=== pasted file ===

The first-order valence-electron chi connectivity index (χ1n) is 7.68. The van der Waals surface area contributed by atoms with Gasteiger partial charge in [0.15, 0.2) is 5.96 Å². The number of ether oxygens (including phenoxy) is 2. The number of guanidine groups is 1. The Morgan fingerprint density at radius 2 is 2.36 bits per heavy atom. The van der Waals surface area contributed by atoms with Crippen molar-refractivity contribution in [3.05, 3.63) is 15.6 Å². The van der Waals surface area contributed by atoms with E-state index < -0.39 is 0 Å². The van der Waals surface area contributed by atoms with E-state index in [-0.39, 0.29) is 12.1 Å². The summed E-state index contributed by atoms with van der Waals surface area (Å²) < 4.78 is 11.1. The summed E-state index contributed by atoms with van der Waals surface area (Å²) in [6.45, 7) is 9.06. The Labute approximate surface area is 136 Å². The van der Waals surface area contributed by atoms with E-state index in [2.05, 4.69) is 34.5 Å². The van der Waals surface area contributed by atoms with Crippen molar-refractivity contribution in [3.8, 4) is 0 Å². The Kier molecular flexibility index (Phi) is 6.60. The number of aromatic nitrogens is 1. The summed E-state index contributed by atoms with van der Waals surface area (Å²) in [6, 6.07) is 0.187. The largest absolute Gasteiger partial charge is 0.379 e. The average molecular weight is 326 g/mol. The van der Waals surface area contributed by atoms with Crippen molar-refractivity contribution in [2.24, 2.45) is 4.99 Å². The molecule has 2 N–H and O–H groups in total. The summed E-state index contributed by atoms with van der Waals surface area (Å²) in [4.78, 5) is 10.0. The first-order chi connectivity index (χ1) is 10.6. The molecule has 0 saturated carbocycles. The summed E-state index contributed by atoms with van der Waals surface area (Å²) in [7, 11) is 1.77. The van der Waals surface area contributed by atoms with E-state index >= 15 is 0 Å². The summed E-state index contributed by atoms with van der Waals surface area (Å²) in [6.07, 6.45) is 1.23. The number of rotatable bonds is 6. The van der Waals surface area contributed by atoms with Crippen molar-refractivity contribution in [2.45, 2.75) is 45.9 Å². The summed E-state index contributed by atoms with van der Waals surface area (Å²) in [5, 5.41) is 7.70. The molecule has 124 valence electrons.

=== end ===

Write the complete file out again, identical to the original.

The first-order valence-electron chi connectivity index (χ1n) is 7.68. The van der Waals surface area contributed by atoms with Gasteiger partial charge in [0.15, 0.2) is 5.96 Å². The number of ether oxygens (including phenoxy) is 2. The number of guanidine groups is 1. The Morgan fingerprint density at radius 2 is 2.36 bits per heavy atom. The van der Waals surface area contributed by atoms with Crippen molar-refractivity contribution in [3.05, 3.63) is 15.6 Å². The van der Waals surface area contributed by atoms with E-state index < -0.39 is 0 Å². The van der Waals surface area contributed by atoms with E-state index in [-0.39, 0.29) is 12.1 Å². The summed E-state index contributed by atoms with van der Waals surface area (Å²) < 4.78 is 11.1. The summed E-state index contributed by atoms with van der Waals surface area (Å²) in [6.45, 7) is 9.06. The Labute approximate surface area is 136 Å². The van der Waals surface area contributed by atoms with E-state index in [2.05, 4.69) is 34.5 Å². The van der Waals surface area contributed by atoms with Crippen molar-refractivity contribution in [3.8, 4) is 0 Å². The Kier molecular flexibility index (Phi) is 6.60. The number of aromatic nitrogens is 1. The summed E-state index contributed by atoms with van der Waals surface area (Å²) in [6, 6.07) is 0.187. The largest absolute Gasteiger partial charge is 0.379 e. The average molecular weight is 326 g/mol. The van der Waals surface area contributed by atoms with Crippen molar-refractivity contribution in [2.24, 2.45) is 4.99 Å². The molecule has 2 N–H and O–H groups in total. The summed E-state index contributed by atoms with van der Waals surface area (Å²) in [4.78, 5) is 10.0. The first-order chi connectivity index (χ1) is 10.6. The molecule has 0 saturated carbocycles. The summed E-state index contributed by atoms with van der Waals surface area (Å²) in [7, 11) is 1.77. The van der Waals surface area contributed by atoms with E-state index >= 15 is 0 Å². The summed E-state index contributed by atoms with van der Waals surface area (Å²) in [6.07, 6.45) is 1.23. The number of rotatable bonds is 6. The van der Waals surface area contributed by atoms with Crippen molar-refractivity contribution in [2.45, 2.75) is 45.9 Å². The summed E-state index contributed by atoms with van der Waals surface area (Å²) in [5, 5.41) is 7.70. The molecule has 124 valence electrons.